Claire Watkin: Nor the three-year-olds for that matter, yeah, you’re right. It’s about making life easier I mean, you know, even I love my bedding, but I hate changing the sheets and everybody gets into that like with their husband or partner, they’re like, “Who’s changing the sheets?” and who’s going to go bed first because it’s going to be them. Anyway, so the joy of the product is that you just put the whole thing into the washing machine, and we’ve just launched a range of children’s designs. So, we started off with some very subtle colours and now we’re getting more fun and there’s three or four children’s designs and we’re actually printing the covers in our factory now so that we can go straight into the production. So, it’s actually a really exciting kind of new design era. I go through all these eras and now I have to learn about design, which is like, many people will be listening to this and going “You can’t just learn about that in sort of a week”. Buy anyway it’s obviously about finding the people around us that do know about design. So that’s the product actually so we’re launching in US they call them all comforters, but the great thing is that we’ve got something that’s really different to the rest of the market which you wouldn’t expect going over to the US, you’d kind of expect them to have it all. But this is a product that we developed ourselves, it’s a unique filling that we have and it’s that quality standard that we’re really proud of that you wash them and wash them, but they still endure all the challenges and people literally take them everywhere with them as well so they’re great for the RV community in the US as well.
Sorcha O’Boyle: Oh yes, of course.
Claire Watkin: It’s a digital kind of proposition first all with our website nightlark.com and then growing with Amazon. It’s a long burn. I’m well aware the journey in the US is, there’s a lot to learn just about the States and different consumer needs across those. So, it’s all about starting in the right places and growing it kind of bit by bit.
Sorcha O’Boyle: Yeah, yeah, absolutely, absolutely. And are you live in the States already?
Claire Watkin: Yes, yes, we are live and we’re also live with Amazon as well and we’re about to go live with one of the main retail chains as well so I’m just waiting. Waiting on IT connections which is the joy of having a small team and having to do everything and they’re amazing our team. But IT connections are the things that generally slow business down these days.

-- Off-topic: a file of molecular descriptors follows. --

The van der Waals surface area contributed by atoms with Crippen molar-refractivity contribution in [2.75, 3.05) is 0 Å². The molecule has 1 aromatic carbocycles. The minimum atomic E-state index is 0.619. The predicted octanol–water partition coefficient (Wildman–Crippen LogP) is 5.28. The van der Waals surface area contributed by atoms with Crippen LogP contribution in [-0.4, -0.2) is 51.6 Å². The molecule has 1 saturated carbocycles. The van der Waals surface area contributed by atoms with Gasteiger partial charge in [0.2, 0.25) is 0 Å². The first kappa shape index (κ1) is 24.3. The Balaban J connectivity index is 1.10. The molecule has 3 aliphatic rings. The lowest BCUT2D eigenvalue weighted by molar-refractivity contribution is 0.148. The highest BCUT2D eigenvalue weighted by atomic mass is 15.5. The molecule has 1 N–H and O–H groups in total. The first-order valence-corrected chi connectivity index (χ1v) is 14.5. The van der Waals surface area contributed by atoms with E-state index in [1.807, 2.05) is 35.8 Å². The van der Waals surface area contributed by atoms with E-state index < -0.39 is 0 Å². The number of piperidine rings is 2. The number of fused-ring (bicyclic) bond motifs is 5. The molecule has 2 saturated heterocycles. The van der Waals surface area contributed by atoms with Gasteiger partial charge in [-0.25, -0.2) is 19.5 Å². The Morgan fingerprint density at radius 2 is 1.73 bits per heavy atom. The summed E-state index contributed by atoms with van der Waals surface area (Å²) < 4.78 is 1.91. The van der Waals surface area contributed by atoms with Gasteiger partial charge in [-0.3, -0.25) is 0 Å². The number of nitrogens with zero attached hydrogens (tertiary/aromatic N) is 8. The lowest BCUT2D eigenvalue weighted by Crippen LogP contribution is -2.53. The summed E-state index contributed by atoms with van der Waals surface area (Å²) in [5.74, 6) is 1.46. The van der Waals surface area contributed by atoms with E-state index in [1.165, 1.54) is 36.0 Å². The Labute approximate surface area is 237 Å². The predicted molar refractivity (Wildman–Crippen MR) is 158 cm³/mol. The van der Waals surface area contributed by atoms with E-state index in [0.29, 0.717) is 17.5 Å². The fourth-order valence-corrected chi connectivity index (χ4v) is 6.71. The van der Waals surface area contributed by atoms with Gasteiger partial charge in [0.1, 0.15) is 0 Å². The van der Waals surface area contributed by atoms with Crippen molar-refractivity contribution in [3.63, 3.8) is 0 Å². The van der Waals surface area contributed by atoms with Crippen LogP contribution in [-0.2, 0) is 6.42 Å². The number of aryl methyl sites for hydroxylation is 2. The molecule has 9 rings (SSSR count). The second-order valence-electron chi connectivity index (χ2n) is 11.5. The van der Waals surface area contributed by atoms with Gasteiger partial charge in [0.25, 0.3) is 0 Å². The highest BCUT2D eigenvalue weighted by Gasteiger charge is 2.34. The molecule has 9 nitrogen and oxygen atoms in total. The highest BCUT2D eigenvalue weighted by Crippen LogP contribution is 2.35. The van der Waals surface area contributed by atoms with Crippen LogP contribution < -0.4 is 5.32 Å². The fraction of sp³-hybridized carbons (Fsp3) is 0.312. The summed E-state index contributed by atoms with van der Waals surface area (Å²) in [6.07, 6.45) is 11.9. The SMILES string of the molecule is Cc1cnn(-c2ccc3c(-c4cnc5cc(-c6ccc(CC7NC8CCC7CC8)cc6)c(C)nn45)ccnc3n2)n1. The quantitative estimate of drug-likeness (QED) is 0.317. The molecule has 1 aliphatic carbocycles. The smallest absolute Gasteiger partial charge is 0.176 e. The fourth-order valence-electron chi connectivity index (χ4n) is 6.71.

Sorcha O’Boyle: Yeah, there’s some things can only operate at a certain speed, and you just have to be patient.
Claire Watkin: I know, absolutely. Yeah, yeah, yeah.
Sorcha O’Boyle: And tell me how have consumers responded so far or is it too early to tell?
Claire Watkin: A little bit early to tell because we launched literally just sort of before Black Friday because of the IT connections so there’s just no point sort of putting anything into it during Black Friday. So it’s more building now and into the New Year. But, you know, it’s okay, there’s a lot to do and there’s obviously our core business as well that we’re running too. So, it’s an exciting time and it’s bringing efficiencies and to the rest of the business and yeah, that’s great.
Sorcha O’Boyle: And how’s it bring efficiencies to the rest of the business?
Claire Watkin: Well, I mean obviously when you’re operating a factory, you’re always looking to bring volume efficiencies and so it helps with printings of fabrics for instance that you’re reaching certain minimums and you can just kind of produce different sizes and longer runs etc., and you’re not changing over your machines as often and yeah, all the production efficiencies that your kind of been aiming at.
Sorcha O’Boyle: Yeah, I know we kind of touched briefly on design, what percentage of your time is on design work, versus strategic stuff, versus production stuff. It’s impossible [TO 00:23:12]
Claire Watkin: I’d say probably not a lot of time on design actually because we’re sort of going step by step, we’ve just installed our printing machine. So we’ve got people within the business who spend much more time on design but it is one area where I’ve got opinions which I have to admit are not always right so I have to listen to those around me because, you know, other people, it’s not about my personal choice it’s about understanding what the consumer would like and actually we’ve got great kind of crossed segment within our business of lots of people with families and all are quite highly engaged with social media which I’ve got to say I’m not the best. So, it’s taking different peoples views and obviously we’ve got proper designers working on it as well who’ve got a good experience and who really know what they’re doing rather than sort of amateurs like me.
Sorcha O’Boyle: It strikes me that you take a very collaborative approach to leadership. Do you think that’s right?